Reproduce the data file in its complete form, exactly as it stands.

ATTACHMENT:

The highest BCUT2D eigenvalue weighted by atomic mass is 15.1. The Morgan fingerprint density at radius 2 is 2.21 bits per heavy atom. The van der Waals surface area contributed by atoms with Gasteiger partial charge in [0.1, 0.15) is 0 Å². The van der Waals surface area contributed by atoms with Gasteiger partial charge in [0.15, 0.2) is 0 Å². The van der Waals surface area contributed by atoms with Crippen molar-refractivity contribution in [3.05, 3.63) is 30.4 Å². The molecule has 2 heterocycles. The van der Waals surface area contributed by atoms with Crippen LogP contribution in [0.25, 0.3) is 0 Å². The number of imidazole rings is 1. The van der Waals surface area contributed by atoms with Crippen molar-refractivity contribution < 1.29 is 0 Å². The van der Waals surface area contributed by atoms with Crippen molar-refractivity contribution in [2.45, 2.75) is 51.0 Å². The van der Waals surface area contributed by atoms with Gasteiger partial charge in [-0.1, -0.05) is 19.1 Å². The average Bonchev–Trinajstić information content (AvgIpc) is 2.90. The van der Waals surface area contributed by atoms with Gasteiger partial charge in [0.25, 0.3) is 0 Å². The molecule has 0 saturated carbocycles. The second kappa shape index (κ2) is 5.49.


The highest BCUT2D eigenvalue weighted by atomic mass is 15.1. The Morgan fingerprint density at radius 2 is 2.21 bits per heavy atom. The van der Waals surface area contributed by atoms with Gasteiger partial charge in [0.1, 0.15) is 0 Å². The van der Waals surface area contributed by atoms with Gasteiger partial charge in [0.15, 0.2) is 0 Å². The van der Waals surface area contributed by atoms with Crippen molar-refractivity contribution in [3.05, 3.63) is 30.4 Å². The molecule has 2 heterocycles. The van der Waals surface area contributed by atoms with Crippen LogP contribution in [0.25, 0.3) is 0 Å². The number of imidazole rings is 1. The van der Waals surface area contributed by atoms with Crippen molar-refractivity contribution < 1.29 is 0 Å². The van der Waals surface area contributed by atoms with Crippen molar-refractivity contribution in [2.45, 2.75) is 51.0 Å². The van der Waals surface area contributed by atoms with Gasteiger partial charge in [-0.1, -0.05) is 19.1 Å². The average Bonchev–Trinajstić information content (AvgIpc) is 2.90. The van der Waals surface area contributed by atoms with Gasteiger partial charge in [0.25, 0.3) is 0 Å². The molecule has 0 saturated carbocycles. The second kappa shape index (κ2) is 5.49.